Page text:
Such a simple response does not warrant six months of deliberation, let alone nearly twelve months of deliberation. In fact, in his separate opinion Judge Ouguergouz, producing a reason very much enriched by his prior experience at the International Court of Justice, stated that the Applicant ought to know why it took so long for the Court to come to a decision.

Judge Ouguergouz went on to detail his own thorough analysis of the complexity of the case as far as jurisdiction is concerned. In that framework, he developed the concept of forum prorogatum, which would have led the Judges to think that the Republic of Sénégal, through its attitude, seems to have consented to the proceedings. He consequently questioned whether any application should ever have just been dismissed by the Registry when it could not be excluded that the State would consent to such application. While the argument remains technical — even though quite well explained — it is difficult for one to satisfy oneself with this first judgment of the Court.

Although the simplicity of the questions posed by the Court would seem to warrant simple and clear responses, it took almost a year for the Court to come up with a decision. In addition, the judgment was only 13 pages long, with some three pages dedicated to an elucidation of the Court’s actual reasons and the remaining pages being devoted to the facts and procedural details. What message does such management of the first case convey to the communities in Arusha, in Africa, and worldwide? Will the Africans and the residents in Africa still believe that the Court is going to do justice to them? The Court will need to improve its pace in deciding cases and the caliber of its reasoning.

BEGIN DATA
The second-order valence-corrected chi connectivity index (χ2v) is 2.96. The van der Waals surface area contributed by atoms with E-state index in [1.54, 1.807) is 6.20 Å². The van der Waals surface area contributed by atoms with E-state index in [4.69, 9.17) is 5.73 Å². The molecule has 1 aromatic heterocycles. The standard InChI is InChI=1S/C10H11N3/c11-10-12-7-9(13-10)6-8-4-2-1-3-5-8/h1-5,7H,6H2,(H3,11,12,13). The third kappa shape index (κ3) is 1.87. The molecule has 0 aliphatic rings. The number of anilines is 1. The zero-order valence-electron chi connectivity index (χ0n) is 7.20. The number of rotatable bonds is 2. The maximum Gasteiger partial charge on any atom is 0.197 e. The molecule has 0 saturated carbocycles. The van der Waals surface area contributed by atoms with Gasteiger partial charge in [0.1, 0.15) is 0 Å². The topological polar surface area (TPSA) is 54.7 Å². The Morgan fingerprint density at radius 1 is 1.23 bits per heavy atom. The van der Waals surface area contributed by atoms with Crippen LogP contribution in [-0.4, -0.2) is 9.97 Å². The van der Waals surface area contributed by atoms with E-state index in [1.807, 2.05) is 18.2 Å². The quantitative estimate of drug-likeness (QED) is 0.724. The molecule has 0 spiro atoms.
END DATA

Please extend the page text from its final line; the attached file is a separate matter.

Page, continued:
In addition, there have been issues with the transparency of the proceedings; for instance, the judgment reveals that some interim orders were made during the course of the proceedings. But none of those orders were ever made public even though nowhere in the Judgment was it stated that they were confidential. Moreover, the references in the judgment to those orders were missing, and one cannot trace them for a comprehensive understanding of the case and the procedure. The same can be said for the case file: the documents of the proceedings (especially the application and the pleadings) have not been published to the best of our knowledge even though the Court has not stated whether they are confidential or not. However, those documents are summarized in the Judgment without any further explanation. Can justice be seen to have been served in such circumstances? The Court will gain respect, prestige, and good publicity if its judges and civil servants streamline the Court’s procedure and policy.

Finally, one might wonder whether the parties were duly informed of the issuance of the Judgment as neither of the two was present. It seems unlikely that such absence should be analyzed by a lack of interest from each of them, especially from the Applicant’s side.

In conclusion, this judgment was slightly deceptive, but one must hold on to the hope hope that in serious cases
— possibly regarding Burkina Faso or Mali, the two countries that have granted individuals the power to lodge applications against them — the Court will be able to substantially serve justice.

Roland Adjovi is the academic director of the Nyerere Centre for Peace Research and the Centre for East African Studies of Arcadia University's College of Global Studies in Arusha, Tanzania.